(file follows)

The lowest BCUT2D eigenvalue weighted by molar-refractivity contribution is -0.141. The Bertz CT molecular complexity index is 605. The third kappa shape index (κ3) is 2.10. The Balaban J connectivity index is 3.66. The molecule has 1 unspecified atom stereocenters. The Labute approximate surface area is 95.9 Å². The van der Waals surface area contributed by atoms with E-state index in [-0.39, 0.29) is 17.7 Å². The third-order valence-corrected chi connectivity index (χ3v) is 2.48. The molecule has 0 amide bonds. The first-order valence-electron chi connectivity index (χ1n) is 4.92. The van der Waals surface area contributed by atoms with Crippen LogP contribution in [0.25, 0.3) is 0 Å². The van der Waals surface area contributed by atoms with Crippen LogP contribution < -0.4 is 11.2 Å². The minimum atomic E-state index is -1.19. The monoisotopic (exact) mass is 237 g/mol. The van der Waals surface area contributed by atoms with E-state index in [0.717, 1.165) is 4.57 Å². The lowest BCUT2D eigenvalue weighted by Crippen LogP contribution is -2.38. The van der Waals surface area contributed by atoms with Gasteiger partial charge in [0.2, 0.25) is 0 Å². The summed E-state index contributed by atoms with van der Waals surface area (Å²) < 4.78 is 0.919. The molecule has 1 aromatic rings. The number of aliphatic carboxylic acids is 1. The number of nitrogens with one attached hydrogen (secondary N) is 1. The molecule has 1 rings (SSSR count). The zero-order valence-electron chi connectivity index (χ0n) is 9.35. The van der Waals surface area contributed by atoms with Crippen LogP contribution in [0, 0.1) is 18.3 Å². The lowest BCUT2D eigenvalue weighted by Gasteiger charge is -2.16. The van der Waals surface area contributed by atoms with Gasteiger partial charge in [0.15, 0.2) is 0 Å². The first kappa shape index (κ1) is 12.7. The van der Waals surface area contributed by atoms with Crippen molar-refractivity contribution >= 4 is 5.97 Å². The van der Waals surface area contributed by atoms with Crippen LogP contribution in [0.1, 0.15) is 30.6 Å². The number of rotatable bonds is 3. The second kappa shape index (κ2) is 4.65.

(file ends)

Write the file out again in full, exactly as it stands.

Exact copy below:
The lowest BCUT2D eigenvalue weighted by molar-refractivity contribution is -0.141. The Bertz CT molecular complexity index is 605. The third kappa shape index (κ3) is 2.10. The Balaban J connectivity index is 3.66. The molecule has 1 unspecified atom stereocenters. The Labute approximate surface area is 95.9 Å². The van der Waals surface area contributed by atoms with E-state index in [-0.39, 0.29) is 17.7 Å². The third-order valence-corrected chi connectivity index (χ3v) is 2.48. The molecule has 0 amide bonds. The first-order valence-electron chi connectivity index (χ1n) is 4.92. The van der Waals surface area contributed by atoms with Crippen LogP contribution in [0.25, 0.3) is 0 Å². The van der Waals surface area contributed by atoms with Crippen LogP contribution < -0.4 is 11.2 Å². The minimum atomic E-state index is -1.19. The monoisotopic (exact) mass is 237 g/mol. The van der Waals surface area contributed by atoms with E-state index in [0.717, 1.165) is 4.57 Å². The lowest BCUT2D eigenvalue weighted by Crippen LogP contribution is -2.38. The van der Waals surface area contributed by atoms with Gasteiger partial charge in [0.2, 0.25) is 0 Å². The summed E-state index contributed by atoms with van der Waals surface area (Å²) < 4.78 is 0.919. The molecule has 1 aromatic rings. The number of aliphatic carboxylic acids is 1. The number of nitrogens with one attached hydrogen (secondary N) is 1. The molecule has 1 rings (SSSR count). The zero-order valence-electron chi connectivity index (χ0n) is 9.35. The van der Waals surface area contributed by atoms with Crippen LogP contribution in [0, 0.1) is 18.3 Å². The lowest BCUT2D eigenvalue weighted by Gasteiger charge is -2.16. The van der Waals surface area contributed by atoms with Gasteiger partial charge in [0.15, 0.2) is 0 Å². The first kappa shape index (κ1) is 12.7. The van der Waals surface area contributed by atoms with Crippen molar-refractivity contribution >= 4 is 5.97 Å². The van der Waals surface area contributed by atoms with Crippen LogP contribution in [0.1, 0.15) is 30.6 Å². The number of rotatable bonds is 3. The second kappa shape index (κ2) is 4.65.